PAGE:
As expected with all Wilson Bank and Trust Car Shows, registration was a breeze.  We even made it in time to be one of the first 200 to receive a dash plaque.  Additionally, there was a bonus – a nice red, white, and blue participation ribbon for showing up.  This was a fun little reminder that we were at a fair, which was a far nicer reminder than the smell of farm animals that were housed next to the fairground fields.  

There was even a pony ride conveniently close by for those who were interested in a little horsing around.

Although the registration line was long, it moved fairly quickly, and before we knew it, we were directed to our parking spot among the other 258 show attendees for this event.  Since all of the cars were already judged, we all pulled close together to conserve room.  As you can tell from the picture below, every available space possible was needed due to this record-breaking turnout.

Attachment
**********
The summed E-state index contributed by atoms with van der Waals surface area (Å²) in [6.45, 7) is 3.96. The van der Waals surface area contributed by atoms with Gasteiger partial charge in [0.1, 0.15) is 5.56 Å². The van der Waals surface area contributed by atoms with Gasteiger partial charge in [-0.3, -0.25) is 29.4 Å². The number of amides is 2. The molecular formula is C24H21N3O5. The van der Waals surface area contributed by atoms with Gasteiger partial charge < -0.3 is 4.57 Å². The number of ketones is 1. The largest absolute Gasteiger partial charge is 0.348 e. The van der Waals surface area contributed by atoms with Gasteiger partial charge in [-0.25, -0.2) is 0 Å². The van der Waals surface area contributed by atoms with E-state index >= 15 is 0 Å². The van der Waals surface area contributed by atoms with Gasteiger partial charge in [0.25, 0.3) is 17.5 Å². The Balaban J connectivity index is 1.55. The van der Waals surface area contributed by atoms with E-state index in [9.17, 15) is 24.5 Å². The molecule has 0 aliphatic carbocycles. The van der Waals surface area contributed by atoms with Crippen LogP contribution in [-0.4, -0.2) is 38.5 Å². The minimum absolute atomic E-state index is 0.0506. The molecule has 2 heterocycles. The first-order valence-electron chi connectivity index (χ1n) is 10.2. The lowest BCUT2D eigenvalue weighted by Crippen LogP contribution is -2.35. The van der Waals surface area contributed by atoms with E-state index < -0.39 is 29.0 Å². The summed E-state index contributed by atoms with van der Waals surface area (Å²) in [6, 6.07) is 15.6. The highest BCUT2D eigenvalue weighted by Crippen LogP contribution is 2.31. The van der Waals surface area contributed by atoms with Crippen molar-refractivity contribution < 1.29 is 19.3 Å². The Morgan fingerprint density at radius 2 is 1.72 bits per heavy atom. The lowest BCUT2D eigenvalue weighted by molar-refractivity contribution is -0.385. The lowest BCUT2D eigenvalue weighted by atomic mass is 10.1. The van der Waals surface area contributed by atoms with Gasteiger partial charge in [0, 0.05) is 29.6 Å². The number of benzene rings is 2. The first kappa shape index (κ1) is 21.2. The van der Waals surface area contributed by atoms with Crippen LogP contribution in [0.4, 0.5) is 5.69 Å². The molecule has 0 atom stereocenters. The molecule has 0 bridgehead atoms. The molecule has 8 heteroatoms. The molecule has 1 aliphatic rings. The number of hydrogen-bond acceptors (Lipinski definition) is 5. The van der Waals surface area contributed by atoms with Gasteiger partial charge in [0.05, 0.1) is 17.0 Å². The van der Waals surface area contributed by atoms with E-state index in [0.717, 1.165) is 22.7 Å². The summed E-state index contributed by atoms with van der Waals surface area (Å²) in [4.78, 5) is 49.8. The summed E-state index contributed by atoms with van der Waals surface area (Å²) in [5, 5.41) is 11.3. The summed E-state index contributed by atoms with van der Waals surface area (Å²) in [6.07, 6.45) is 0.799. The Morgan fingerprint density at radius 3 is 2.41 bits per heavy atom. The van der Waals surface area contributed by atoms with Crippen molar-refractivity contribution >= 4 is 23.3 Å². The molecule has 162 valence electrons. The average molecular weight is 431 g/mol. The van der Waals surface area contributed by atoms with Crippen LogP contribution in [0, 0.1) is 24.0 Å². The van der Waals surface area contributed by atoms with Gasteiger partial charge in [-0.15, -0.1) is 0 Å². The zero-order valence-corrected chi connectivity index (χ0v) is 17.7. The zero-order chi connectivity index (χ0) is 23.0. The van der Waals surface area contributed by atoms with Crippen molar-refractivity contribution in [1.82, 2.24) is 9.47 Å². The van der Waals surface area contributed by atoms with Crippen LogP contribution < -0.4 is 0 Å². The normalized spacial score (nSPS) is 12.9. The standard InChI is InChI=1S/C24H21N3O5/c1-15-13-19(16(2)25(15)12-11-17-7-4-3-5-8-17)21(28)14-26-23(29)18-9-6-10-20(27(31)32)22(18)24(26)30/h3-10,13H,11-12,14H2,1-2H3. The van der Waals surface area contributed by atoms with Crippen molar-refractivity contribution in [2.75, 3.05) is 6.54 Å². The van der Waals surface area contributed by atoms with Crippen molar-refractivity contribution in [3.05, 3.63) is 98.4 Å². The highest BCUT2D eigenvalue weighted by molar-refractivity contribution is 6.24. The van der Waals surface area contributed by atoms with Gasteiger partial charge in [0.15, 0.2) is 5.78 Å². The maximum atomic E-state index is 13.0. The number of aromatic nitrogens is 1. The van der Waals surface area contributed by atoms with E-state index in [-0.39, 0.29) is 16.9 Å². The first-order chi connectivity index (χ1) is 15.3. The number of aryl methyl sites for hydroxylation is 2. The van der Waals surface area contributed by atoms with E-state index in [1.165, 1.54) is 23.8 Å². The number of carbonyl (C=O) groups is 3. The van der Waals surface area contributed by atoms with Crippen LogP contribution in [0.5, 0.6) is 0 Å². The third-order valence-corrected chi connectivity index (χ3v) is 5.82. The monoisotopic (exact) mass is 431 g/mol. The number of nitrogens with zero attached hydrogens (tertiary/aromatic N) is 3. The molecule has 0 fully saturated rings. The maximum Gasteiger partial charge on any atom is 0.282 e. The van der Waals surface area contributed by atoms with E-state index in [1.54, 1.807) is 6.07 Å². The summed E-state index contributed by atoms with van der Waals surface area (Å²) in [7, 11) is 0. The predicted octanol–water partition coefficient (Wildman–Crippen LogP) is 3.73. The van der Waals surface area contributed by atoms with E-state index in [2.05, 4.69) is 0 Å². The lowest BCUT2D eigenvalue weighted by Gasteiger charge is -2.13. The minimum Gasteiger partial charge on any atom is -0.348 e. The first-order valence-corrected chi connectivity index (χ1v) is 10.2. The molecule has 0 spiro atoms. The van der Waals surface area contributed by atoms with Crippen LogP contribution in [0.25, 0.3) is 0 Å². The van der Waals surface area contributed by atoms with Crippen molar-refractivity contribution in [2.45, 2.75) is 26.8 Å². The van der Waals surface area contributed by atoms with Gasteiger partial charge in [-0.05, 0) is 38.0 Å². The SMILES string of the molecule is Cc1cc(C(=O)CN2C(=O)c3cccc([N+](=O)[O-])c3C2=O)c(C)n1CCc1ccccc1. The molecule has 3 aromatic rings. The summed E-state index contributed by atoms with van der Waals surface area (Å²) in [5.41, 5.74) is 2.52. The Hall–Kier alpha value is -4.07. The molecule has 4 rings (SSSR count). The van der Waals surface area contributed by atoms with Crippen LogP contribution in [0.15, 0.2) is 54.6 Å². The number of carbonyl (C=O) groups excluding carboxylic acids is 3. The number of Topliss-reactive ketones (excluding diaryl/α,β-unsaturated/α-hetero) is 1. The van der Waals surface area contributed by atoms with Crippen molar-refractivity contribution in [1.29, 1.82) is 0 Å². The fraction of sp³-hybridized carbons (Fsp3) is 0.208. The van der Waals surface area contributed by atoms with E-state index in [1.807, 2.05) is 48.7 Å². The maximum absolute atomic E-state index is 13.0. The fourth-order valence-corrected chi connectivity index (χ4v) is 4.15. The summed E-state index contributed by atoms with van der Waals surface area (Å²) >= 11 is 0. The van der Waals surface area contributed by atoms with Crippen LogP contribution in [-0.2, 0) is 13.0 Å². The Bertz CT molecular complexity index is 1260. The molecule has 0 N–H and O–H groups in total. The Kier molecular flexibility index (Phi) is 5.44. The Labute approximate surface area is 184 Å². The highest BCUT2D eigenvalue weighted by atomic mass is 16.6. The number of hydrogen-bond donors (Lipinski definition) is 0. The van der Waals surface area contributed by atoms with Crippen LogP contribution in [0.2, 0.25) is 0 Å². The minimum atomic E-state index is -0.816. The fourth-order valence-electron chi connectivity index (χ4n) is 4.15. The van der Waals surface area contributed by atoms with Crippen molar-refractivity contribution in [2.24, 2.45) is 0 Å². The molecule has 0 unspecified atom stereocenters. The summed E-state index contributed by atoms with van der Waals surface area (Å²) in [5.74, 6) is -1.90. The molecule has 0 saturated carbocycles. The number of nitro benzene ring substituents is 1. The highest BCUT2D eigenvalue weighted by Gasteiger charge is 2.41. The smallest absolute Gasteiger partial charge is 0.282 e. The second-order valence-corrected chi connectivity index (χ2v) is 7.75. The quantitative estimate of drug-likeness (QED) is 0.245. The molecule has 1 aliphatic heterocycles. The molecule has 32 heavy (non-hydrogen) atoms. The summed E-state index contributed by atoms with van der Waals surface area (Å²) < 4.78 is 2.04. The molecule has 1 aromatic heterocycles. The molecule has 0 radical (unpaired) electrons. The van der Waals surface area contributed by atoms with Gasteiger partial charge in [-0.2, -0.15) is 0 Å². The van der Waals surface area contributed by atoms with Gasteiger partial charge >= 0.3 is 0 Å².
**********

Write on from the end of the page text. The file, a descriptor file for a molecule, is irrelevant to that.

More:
There was a constant stream of onlookers on the field, perhaps more spectators than usual at this car show event because of the Wilson County Fair.  Toby had several opportunities to talk about his car with other car show enthusiasts as well as the “ordinary” person who may not be a car aficionado.  We even had the pleasure of meeting someone who worked at the fair and compared notes about his favorite cars, car audio systems, and car modifications.  

Parked next to us was a Blue Ribbon Winner, toxic-orange Challenger. During one of our strolls around the field, I visited with some SSR acquaintances whom I had met at another car show in Dickson, TN.  These guys are great.  They are helping me convince my husband that I need a brand new Grand Sport Corvette.   

We met up with some of our friends from and members of the Music City Mustang Club.  Parked a couple of cars down from me was a member of my own Music City Camaro Club in his very nice red Camaro SS with an engine that thumped, thumped, thumped behind me while we were in line during registration.  Definitely a great modification.